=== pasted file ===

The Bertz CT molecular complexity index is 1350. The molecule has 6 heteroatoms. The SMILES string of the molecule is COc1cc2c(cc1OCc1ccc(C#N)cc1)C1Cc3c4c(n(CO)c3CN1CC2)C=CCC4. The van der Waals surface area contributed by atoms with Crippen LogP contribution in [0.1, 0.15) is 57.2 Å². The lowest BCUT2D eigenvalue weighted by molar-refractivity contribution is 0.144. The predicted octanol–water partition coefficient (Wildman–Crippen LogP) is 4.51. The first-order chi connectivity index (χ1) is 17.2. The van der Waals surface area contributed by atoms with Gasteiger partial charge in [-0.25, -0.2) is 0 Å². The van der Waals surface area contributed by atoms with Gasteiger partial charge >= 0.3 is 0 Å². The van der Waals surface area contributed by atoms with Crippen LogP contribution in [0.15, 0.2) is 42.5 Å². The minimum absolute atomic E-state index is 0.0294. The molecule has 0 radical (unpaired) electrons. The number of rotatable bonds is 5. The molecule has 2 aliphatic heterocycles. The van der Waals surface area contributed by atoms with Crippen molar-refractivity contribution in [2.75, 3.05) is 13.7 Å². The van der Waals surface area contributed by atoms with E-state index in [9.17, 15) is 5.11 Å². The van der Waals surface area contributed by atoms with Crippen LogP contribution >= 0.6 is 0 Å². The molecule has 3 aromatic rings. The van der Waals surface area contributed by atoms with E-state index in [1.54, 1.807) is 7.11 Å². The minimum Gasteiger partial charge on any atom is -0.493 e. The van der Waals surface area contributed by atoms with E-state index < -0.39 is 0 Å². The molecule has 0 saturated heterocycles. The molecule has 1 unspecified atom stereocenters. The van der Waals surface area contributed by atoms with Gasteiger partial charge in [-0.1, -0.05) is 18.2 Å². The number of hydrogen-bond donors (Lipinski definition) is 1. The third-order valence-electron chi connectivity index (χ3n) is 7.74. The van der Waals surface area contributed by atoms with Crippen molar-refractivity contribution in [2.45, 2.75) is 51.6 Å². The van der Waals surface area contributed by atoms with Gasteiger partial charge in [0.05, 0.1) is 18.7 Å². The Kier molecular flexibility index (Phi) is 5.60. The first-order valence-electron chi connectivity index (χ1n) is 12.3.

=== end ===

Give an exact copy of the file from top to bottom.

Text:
The Bertz CT molecular complexity index is 1350. The molecule has 6 heteroatoms. The SMILES string of the molecule is COc1cc2c(cc1OCc1ccc(C#N)cc1)C1Cc3c4c(n(CO)c3CN1CC2)C=CCC4. The van der Waals surface area contributed by atoms with Crippen LogP contribution in [0.1, 0.15) is 57.2 Å². The lowest BCUT2D eigenvalue weighted by molar-refractivity contribution is 0.144. The predicted octanol–water partition coefficient (Wildman–Crippen LogP) is 4.51. The first-order chi connectivity index (χ1) is 17.2. The van der Waals surface area contributed by atoms with Gasteiger partial charge in [-0.25, -0.2) is 0 Å². The van der Waals surface area contributed by atoms with Gasteiger partial charge >= 0.3 is 0 Å². The van der Waals surface area contributed by atoms with Crippen LogP contribution in [0.15, 0.2) is 42.5 Å². The minimum absolute atomic E-state index is 0.0294. The molecule has 0 radical (unpaired) electrons. The number of rotatable bonds is 5. The molecule has 2 aliphatic heterocycles. The van der Waals surface area contributed by atoms with Crippen molar-refractivity contribution in [2.75, 3.05) is 13.7 Å². The van der Waals surface area contributed by atoms with E-state index in [9.17, 15) is 5.11 Å². The van der Waals surface area contributed by atoms with Crippen LogP contribution >= 0.6 is 0 Å². The molecule has 3 aromatic rings. The van der Waals surface area contributed by atoms with E-state index in [1.54, 1.807) is 7.11 Å². The minimum Gasteiger partial charge on any atom is -0.493 e. The van der Waals surface area contributed by atoms with E-state index < -0.39 is 0 Å². The molecule has 0 saturated heterocycles. The molecule has 1 unspecified atom stereocenters. The van der Waals surface area contributed by atoms with Gasteiger partial charge in [-0.1, -0.05) is 18.2 Å². The number of hydrogen-bond donors (Lipinski definition) is 1. The third-order valence-electron chi connectivity index (χ3n) is 7.74. The van der Waals surface area contributed by atoms with Crippen molar-refractivity contribution in [2.45, 2.75) is 51.6 Å². The van der Waals surface area contributed by atoms with Gasteiger partial charge in [0.05, 0.1) is 18.7 Å². The Kier molecular flexibility index (Phi) is 5.60. The first-order valence-electron chi connectivity index (χ1n) is 12.3.